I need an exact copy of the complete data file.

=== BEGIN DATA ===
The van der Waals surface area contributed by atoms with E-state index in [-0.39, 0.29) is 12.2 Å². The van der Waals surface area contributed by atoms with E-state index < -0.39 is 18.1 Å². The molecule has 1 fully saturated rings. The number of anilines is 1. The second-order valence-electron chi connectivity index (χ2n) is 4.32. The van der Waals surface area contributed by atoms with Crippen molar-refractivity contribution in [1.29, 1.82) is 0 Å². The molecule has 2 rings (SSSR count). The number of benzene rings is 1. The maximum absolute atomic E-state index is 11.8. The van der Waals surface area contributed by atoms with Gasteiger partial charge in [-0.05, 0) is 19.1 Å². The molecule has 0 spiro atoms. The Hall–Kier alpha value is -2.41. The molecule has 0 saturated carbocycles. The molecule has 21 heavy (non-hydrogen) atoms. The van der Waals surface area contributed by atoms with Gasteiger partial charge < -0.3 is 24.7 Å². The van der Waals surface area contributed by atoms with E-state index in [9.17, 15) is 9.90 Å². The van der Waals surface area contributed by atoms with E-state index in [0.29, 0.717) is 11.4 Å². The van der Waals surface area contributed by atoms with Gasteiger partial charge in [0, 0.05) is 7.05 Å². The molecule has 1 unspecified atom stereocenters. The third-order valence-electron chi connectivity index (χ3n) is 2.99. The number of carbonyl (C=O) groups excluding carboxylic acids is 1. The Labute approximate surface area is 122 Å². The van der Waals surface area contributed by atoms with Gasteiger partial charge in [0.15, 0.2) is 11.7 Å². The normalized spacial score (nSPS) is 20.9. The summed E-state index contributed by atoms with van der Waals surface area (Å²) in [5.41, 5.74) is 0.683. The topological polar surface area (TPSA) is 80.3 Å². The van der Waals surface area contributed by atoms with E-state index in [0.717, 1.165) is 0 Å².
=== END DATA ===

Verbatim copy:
The van der Waals surface area contributed by atoms with E-state index in [-0.39, 0.29) is 12.2 Å². The van der Waals surface area contributed by atoms with E-state index < -0.39 is 18.1 Å². The molecule has 1 fully saturated rings. The number of anilines is 1. The second-order valence-electron chi connectivity index (χ2n) is 4.32. The van der Waals surface area contributed by atoms with Crippen molar-refractivity contribution in [1.29, 1.82) is 0 Å². The molecule has 2 rings (SSSR count). The number of benzene rings is 1. The maximum absolute atomic E-state index is 11.8. The van der Waals surface area contributed by atoms with Gasteiger partial charge in [-0.05, 0) is 19.1 Å². The molecule has 0 spiro atoms. The Hall–Kier alpha value is -2.41. The molecule has 0 saturated carbocycles. The molecule has 21 heavy (non-hydrogen) atoms. The van der Waals surface area contributed by atoms with Gasteiger partial charge < -0.3 is 24.7 Å². The van der Waals surface area contributed by atoms with E-state index in [9.17, 15) is 9.90 Å². The van der Waals surface area contributed by atoms with E-state index in [0.29, 0.717) is 11.4 Å². The van der Waals surface area contributed by atoms with Gasteiger partial charge in [0, 0.05) is 7.05 Å². The molecule has 1 unspecified atom stereocenters. The third-order valence-electron chi connectivity index (χ3n) is 2.99. The number of carbonyl (C=O) groups excluding carboxylic acids is 1. The Labute approximate surface area is 122 Å². The van der Waals surface area contributed by atoms with Gasteiger partial charge in [0.15, 0.2) is 11.7 Å². The normalized spacial score (nSPS) is 20.9. The summed E-state index contributed by atoms with van der Waals surface area (Å²) in [5.41, 5.74) is 0.683. The topological polar surface area (TPSA) is 80.3 Å². The van der Waals surface area contributed by atoms with E-state index in [0.717, 1.165) is 0 Å².